Borrowed Time: Max Bellamy & the William Hodges residency
Presented at the Southland Museum over summer 2012, Max Bellamy’s installation Borrowed Time offers up five contrasting chapters of ecological peril.
Spanning abstraction, landscape and short film narrative, it's an ambitious palette of styles and approaches. Avail is pure molten abstraction, Maroon; Blue follows a lone figure waking on an unfamiliar island in the middle of the ocean, Achilles Violin follows power lines tracing their way through the sky, Carte Blanche keeps a beady eye on a model plane threatening to tear apart at speed, Meme displays an endless loop of cars visiting a fast food drive-through.
It’s not hard to spot the interweaving lines of consumption and strain that drive Borrowed Time. Ultimately though, there is too much on one plate here.
Next to the raging abstraction of Avail and the undulating rhythms of Achilles Violin, Maroon; Blue is an awkward fit. While it inserts a human presence into the installation, the short film form feels out of place next to a series of looped vignettes. A better application of narrative is Carte Blanche. With a few deftly assembled shots of engineering under stress it successfully intimates the tension that Bellamy is striving for across the entire work. Perhaps with a little more size and scale Carte Blanche might have been a better axis for the installation than five identically sized screens.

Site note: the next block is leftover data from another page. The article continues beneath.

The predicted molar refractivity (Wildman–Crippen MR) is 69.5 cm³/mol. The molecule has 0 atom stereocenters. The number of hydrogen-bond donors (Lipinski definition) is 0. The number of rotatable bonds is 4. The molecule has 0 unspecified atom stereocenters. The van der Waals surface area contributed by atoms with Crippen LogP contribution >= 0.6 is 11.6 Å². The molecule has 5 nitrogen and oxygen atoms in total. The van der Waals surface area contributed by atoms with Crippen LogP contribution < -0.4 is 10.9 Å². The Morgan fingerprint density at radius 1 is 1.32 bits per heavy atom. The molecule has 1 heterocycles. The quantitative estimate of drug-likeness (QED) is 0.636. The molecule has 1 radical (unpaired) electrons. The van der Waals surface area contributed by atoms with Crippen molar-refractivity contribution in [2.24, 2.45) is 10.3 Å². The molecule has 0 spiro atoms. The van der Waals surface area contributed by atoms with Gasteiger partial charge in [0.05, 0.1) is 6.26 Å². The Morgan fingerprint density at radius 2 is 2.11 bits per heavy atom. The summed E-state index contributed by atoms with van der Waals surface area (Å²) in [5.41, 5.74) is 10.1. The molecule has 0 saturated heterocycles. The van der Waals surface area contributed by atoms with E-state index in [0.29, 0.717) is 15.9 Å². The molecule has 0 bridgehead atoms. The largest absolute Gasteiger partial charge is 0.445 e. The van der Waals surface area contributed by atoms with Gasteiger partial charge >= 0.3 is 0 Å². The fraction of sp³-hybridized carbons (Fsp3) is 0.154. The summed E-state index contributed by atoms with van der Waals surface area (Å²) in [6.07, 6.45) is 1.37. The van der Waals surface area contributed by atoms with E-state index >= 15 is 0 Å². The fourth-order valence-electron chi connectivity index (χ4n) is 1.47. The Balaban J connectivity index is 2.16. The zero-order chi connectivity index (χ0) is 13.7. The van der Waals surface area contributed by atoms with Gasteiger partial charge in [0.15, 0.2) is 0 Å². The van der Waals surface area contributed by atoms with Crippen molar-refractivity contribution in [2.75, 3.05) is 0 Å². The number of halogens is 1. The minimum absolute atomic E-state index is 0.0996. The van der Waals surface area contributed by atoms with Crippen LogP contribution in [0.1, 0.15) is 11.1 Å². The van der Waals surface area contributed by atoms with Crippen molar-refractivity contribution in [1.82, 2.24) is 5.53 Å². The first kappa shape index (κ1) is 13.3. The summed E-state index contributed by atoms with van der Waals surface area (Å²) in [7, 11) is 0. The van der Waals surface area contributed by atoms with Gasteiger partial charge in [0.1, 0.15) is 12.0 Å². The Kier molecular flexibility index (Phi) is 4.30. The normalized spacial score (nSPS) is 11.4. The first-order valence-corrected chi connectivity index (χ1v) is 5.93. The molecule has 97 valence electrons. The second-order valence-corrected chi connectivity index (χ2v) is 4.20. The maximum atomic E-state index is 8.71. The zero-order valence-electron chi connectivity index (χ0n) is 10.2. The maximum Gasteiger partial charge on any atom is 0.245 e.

Borrowed Time is the conclusion to Bellamy's four month residency as the Southland Art Foundation's William Hodges fellow. Based in Invercargill, the residency is one of the South Island's most generous. (What could be a more apt title for an artists residency than Borrowed Time?) In return Bellamy has created a body of work responding to local landmarks as diverse as Monkey Island and the all night McDonalds. While this is undoubtably a great pay-off for the host institution, one wonders if such awards imply too much pressure on the artist to create work that specifically references the local?